Reading Log: Raymond Carver’s A New Path to the Waterfall


When Raymond Carver was diagnosed with terminal Stage IV lung cancer, he kept on being Raymond Carver. He kept writing and he kept reading, finding some comfort or meaning in the stories of Chekhov. A New Path to the Waterfall is his last book; a collection of poems edited by his partner Tess Gallagher, most written in the last year of his life. Carver’s work had always been direct and unflinching and neither his outlook nor his voiced changed as his life came to an end. The poems in here are sometimes funny but always insightful, always speaking to the larger truth of the reality in which we live.

The prevailing motif here is the poetry within prose. Carver’s poems are often narrative, short vignettes that offer a glimpse into some life, usually in the midst of suffering. In this vein, each of the six sections feature excerpts of Chekhov’s prose, removed from their context and lineset as poetic verse. While most of these pieces function just fine as poetry, they were the least engaging part of this book for me. Carver’s original work always wins hands down.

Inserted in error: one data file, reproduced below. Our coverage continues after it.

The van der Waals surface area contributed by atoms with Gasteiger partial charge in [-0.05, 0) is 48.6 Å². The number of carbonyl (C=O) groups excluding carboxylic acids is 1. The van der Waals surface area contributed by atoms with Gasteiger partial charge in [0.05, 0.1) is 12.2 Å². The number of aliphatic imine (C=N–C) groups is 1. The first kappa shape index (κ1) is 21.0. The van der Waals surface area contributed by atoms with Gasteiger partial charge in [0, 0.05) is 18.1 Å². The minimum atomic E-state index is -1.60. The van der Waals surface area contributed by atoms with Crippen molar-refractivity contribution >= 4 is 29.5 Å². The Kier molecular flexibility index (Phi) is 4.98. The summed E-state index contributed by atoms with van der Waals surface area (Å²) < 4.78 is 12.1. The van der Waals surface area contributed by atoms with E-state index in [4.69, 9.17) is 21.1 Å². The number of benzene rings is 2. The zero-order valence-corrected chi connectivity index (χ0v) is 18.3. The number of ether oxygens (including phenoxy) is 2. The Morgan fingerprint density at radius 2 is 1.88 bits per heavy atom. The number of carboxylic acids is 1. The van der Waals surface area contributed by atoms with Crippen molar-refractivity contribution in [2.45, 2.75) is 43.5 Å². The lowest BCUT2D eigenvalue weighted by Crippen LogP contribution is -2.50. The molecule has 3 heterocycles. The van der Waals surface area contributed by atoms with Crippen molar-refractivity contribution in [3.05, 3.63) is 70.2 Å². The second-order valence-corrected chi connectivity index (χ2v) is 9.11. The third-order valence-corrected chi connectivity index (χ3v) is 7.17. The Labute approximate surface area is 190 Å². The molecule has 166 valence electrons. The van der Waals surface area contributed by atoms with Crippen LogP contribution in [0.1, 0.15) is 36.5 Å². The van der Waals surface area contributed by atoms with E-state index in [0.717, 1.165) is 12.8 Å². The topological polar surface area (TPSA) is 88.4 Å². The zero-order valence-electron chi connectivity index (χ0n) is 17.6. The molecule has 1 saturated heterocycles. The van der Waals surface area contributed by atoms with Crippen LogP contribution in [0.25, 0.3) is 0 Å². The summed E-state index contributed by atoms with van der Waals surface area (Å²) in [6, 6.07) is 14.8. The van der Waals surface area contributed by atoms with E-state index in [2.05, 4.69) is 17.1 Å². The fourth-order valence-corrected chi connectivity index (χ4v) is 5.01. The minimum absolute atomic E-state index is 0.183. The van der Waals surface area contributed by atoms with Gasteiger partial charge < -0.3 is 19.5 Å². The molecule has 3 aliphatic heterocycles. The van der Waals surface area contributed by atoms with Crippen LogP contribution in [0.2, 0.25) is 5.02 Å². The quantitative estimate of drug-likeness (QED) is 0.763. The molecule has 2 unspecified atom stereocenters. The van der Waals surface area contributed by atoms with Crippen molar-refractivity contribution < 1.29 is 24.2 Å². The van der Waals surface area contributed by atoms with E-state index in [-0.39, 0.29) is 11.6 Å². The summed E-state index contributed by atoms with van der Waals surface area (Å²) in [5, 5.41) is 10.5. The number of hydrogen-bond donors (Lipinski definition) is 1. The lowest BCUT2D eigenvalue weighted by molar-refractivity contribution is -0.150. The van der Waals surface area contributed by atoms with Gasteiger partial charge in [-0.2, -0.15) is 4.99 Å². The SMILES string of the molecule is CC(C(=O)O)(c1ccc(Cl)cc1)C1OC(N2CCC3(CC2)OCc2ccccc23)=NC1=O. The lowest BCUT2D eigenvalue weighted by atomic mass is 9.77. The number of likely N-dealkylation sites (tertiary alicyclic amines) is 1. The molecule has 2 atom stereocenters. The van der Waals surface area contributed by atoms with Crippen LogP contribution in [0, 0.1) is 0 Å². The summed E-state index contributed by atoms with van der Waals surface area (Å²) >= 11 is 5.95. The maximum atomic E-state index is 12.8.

Contemporary poetry (this collection is from the 80s, but that’s still close enough to the present day for me to label contemporary, more on that later) has always been challenging for me. Lots of open mic nights have soured me with bad amatuer readings and the obsession with innovation as an end in and of itself is offputting, but there’s something incredibly powerful about the oral voice that seems to be the common denominator of almost all good poetry. It has to be read aloud, or “read aloud” in one’s mind. Good poems are not just meticulously constructed and edited, they’re composed. There’s a music in those lines. There’s something deep in our shared experience that responds to our oral tradition as it presents itself in poetry. It’s too bad more people don’t read the good stuff.


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